Almost all materials natural or otherwise will produce some type of offgassing so the real issue is the type of offgassing and its “safety”. Safety is always relative to the person (some are much more sensitive than others) but the latex in the mattress (which is most of the foam) has been tested and certified by OekoTex standard 100 class 1 (safe for close contact with babies) and the polyfoam is made in the US which means that it’s probably Certipur certified (you could ask them to make sure but most North American polyfoam is “safe”). Offgassing with these types of materials wouldn’t be an issue for the large majority of people unless they were unusually sensitive and couldn’t be around new polyfoam at all (in cars or furniture etc) which is very uncommon. Memory foam (which isn’t in your mattress) is a more common source of offgassing complaints but even this is usually fine for most people if its CertiPur certified or if it’s made in North America.

There is lots of information and many foundation options in the foundation post here but i would tend to use the one recommended and sold by Denver Mattress as part of the set unless you had a specific reason to use something else.

The specs of the Snowmass and Aspen are sprinkled around the forum in various places but it’s always great to list them again which makes it easier for others to find them in a more recent post on a search … so thank you :slight_smile:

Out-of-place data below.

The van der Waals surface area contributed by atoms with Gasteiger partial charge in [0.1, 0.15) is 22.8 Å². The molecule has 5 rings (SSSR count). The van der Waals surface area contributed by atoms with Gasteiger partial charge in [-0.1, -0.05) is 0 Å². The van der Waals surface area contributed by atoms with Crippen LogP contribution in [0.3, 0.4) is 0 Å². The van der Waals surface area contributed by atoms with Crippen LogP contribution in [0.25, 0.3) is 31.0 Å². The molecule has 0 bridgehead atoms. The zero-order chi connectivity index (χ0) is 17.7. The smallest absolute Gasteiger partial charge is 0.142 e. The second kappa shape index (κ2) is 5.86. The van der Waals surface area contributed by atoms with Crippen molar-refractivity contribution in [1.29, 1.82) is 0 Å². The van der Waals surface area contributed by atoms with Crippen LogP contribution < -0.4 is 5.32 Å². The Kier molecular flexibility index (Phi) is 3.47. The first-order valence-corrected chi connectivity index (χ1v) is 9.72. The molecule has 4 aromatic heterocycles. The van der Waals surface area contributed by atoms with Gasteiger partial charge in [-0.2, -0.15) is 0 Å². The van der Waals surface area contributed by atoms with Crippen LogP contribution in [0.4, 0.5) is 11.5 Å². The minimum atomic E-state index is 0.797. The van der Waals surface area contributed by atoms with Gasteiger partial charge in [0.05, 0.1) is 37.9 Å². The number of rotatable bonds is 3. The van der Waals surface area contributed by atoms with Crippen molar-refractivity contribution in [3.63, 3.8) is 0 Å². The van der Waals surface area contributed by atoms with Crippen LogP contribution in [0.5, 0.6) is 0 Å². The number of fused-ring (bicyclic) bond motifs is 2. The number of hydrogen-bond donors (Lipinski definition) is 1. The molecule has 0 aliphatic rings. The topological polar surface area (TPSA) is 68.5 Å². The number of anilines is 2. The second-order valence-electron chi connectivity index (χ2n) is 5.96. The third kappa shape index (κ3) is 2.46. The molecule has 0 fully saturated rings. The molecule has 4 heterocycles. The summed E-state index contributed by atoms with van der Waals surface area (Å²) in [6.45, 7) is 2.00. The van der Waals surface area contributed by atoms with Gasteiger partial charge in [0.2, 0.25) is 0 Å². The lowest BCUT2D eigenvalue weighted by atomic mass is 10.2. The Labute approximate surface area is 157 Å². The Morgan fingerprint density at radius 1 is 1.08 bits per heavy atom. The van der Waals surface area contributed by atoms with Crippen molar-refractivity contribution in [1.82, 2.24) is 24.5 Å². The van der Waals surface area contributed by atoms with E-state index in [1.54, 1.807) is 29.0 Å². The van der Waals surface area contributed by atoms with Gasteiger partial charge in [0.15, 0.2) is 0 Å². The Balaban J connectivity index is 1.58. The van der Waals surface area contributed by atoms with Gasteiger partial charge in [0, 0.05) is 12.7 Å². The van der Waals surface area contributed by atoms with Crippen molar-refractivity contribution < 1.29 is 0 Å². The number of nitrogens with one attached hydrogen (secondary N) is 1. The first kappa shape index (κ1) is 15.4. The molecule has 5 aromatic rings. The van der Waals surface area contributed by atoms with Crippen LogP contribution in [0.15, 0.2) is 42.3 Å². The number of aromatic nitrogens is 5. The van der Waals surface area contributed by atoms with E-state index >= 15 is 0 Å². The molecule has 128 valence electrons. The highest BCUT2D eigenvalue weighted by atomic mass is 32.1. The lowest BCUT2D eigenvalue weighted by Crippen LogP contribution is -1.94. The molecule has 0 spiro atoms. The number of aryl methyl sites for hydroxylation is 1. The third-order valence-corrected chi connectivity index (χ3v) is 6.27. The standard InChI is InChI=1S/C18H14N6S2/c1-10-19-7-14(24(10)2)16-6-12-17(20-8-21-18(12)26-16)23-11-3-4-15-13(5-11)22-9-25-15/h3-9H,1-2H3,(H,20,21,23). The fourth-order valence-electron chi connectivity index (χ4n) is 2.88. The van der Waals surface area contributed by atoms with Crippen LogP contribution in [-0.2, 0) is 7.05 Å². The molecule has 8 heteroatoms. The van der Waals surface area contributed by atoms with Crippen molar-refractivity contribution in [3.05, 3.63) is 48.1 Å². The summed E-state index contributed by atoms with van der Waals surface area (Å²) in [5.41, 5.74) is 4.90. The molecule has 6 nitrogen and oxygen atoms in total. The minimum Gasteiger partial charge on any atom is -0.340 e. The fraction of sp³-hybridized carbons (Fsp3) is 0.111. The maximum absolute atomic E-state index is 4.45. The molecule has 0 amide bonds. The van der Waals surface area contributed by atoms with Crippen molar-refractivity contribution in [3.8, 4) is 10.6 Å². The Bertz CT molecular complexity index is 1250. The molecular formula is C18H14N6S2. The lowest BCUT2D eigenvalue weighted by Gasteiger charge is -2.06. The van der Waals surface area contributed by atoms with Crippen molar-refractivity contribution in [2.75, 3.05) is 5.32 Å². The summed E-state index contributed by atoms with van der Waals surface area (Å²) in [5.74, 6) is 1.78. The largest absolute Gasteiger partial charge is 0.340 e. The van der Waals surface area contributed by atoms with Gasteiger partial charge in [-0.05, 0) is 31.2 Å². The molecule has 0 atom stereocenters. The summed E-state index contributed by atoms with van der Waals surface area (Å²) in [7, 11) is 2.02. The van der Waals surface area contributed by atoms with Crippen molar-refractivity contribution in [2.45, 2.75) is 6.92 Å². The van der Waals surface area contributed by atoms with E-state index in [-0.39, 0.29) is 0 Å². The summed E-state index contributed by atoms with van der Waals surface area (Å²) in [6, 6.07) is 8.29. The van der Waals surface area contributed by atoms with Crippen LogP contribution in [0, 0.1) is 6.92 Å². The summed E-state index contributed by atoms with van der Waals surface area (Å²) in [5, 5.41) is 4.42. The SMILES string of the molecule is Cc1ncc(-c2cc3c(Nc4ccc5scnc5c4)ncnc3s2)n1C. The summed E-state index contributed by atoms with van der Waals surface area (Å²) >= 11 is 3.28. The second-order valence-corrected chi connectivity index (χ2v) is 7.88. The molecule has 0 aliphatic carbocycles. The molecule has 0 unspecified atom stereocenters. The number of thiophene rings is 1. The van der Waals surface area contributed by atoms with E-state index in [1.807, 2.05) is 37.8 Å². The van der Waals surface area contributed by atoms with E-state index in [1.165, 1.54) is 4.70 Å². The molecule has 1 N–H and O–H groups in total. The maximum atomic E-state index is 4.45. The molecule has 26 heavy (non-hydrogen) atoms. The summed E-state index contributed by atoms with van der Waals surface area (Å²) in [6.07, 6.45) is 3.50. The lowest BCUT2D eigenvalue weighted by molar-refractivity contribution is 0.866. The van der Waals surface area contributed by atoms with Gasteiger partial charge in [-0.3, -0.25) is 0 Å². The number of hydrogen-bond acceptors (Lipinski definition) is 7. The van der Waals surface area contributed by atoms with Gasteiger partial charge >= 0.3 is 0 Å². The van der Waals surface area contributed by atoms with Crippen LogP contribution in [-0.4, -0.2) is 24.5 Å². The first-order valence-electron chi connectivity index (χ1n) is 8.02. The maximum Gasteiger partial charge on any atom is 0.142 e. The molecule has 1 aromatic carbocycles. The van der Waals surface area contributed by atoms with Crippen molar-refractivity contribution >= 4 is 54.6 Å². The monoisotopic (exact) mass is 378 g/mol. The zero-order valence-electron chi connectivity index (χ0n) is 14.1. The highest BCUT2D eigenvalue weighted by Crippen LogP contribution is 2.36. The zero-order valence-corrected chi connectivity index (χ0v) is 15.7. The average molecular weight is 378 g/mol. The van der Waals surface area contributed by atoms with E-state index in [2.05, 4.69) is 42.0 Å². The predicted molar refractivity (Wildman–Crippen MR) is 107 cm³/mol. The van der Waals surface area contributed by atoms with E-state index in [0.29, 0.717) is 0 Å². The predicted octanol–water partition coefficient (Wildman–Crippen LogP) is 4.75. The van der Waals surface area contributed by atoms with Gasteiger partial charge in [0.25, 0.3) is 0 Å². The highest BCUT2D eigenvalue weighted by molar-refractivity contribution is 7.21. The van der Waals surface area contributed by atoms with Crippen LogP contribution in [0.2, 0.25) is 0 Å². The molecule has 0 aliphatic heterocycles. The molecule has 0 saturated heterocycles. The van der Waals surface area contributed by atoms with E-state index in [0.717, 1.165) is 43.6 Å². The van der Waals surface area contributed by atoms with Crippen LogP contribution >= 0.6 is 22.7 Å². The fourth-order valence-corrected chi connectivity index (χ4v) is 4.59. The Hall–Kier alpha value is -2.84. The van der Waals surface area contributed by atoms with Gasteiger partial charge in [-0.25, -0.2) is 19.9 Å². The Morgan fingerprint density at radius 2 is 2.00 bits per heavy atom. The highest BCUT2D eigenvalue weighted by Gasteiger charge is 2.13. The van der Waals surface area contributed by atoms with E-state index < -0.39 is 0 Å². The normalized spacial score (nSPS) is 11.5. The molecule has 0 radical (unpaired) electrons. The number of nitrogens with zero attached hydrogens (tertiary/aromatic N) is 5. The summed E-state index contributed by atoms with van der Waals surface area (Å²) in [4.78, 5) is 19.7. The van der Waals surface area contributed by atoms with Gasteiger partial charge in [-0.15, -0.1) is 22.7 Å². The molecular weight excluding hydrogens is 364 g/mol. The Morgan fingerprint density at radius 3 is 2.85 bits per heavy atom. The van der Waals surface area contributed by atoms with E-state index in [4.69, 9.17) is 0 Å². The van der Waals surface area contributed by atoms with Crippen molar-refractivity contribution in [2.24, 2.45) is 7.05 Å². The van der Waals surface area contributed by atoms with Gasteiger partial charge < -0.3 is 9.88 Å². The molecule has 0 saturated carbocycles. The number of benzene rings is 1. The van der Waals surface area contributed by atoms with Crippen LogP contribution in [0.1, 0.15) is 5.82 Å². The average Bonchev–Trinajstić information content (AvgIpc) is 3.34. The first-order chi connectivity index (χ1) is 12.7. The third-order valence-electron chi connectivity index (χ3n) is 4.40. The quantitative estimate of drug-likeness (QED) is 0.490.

My back pain went away after I started sleeping on a buckwheat hull mattress. The answer for back pain, I found, is not a more comfy or springy mattress but a supportive mattress that contours to the shape of your body.

Hello, Phoenix. Unfortunately, our search for the “perfect mattress” took a complete halt and was put on hold for a long while. We’re back in business now and looking once again. I reread the articles you suggested and did a little digging only to find that the Snowmass and Aspen are no longer options due to being discontinued. We’re getting ready to visit The Original Mattress Factory in Florence, KY. The only mattress that comes up under a search for “talalay” or “dunlop” is The Serenity. Below are the specs. Any advice as to whether or not this is a good option?